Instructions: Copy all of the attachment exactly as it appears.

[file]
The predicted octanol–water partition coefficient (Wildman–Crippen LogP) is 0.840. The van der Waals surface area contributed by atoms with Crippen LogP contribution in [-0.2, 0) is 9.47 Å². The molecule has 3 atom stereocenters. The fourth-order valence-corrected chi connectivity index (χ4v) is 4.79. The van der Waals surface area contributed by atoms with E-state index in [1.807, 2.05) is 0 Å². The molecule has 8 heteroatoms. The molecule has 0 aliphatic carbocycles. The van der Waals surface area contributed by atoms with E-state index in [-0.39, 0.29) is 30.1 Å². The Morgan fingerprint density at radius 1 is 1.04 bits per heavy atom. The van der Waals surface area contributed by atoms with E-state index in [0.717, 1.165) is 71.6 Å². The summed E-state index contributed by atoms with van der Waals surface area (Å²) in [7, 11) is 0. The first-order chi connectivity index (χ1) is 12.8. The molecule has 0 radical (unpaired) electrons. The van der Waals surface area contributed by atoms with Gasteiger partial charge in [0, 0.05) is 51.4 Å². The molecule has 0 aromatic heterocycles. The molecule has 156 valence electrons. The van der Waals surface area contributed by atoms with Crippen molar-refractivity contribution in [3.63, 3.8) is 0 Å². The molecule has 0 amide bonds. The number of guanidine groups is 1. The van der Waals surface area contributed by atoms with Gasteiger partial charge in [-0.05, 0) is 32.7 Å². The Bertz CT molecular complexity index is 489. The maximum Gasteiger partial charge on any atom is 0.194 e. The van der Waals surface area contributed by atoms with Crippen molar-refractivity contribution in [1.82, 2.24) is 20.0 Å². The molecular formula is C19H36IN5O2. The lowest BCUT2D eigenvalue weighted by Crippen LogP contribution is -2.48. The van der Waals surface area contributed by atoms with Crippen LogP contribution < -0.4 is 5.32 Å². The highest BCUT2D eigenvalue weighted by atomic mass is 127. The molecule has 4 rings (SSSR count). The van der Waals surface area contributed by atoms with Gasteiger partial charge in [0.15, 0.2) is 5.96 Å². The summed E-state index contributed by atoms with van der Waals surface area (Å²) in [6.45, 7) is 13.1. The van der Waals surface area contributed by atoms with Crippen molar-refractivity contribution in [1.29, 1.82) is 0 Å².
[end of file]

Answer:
The predicted octanol–water partition coefficient (Wildman–Crippen LogP) is 0.840. The van der Waals surface area contributed by atoms with Crippen LogP contribution in [-0.2, 0) is 9.47 Å². The molecule has 3 atom stereocenters. The fourth-order valence-corrected chi connectivity index (χ4v) is 4.79. The van der Waals surface area contributed by atoms with E-state index in [1.807, 2.05) is 0 Å². The molecule has 8 heteroatoms. The molecule has 0 aliphatic carbocycles. The van der Waals surface area contributed by atoms with E-state index in [-0.39, 0.29) is 30.1 Å². The Morgan fingerprint density at radius 1 is 1.04 bits per heavy atom. The van der Waals surface area contributed by atoms with E-state index in [0.717, 1.165) is 71.6 Å². The summed E-state index contributed by atoms with van der Waals surface area (Å²) in [7, 11) is 0. The first-order chi connectivity index (χ1) is 12.8. The molecule has 0 radical (unpaired) electrons. The van der Waals surface area contributed by atoms with Gasteiger partial charge in [0, 0.05) is 51.4 Å². The molecule has 0 aromatic heterocycles. The molecule has 156 valence electrons. The van der Waals surface area contributed by atoms with Crippen molar-refractivity contribution in [3.63, 3.8) is 0 Å². The molecule has 0 amide bonds. The number of guanidine groups is 1. The van der Waals surface area contributed by atoms with Gasteiger partial charge in [-0.05, 0) is 32.7 Å². The Bertz CT molecular complexity index is 489. The maximum Gasteiger partial charge on any atom is 0.194 e. The van der Waals surface area contributed by atoms with Crippen molar-refractivity contribution in [1.82, 2.24) is 20.0 Å². The molecular formula is C19H36IN5O2. The lowest BCUT2D eigenvalue weighted by Crippen LogP contribution is -2.48. The van der Waals surface area contributed by atoms with Crippen LogP contribution < -0.4 is 5.32 Å². The highest BCUT2D eigenvalue weighted by atomic mass is 127. The molecule has 4 rings (SSSR count). The van der Waals surface area contributed by atoms with Gasteiger partial charge in [0.15, 0.2) is 5.96 Å². The summed E-state index contributed by atoms with van der Waals surface area (Å²) in [6.45, 7) is 13.1. The van der Waals surface area contributed by atoms with Crippen molar-refractivity contribution in [1.29, 1.82) is 0 Å².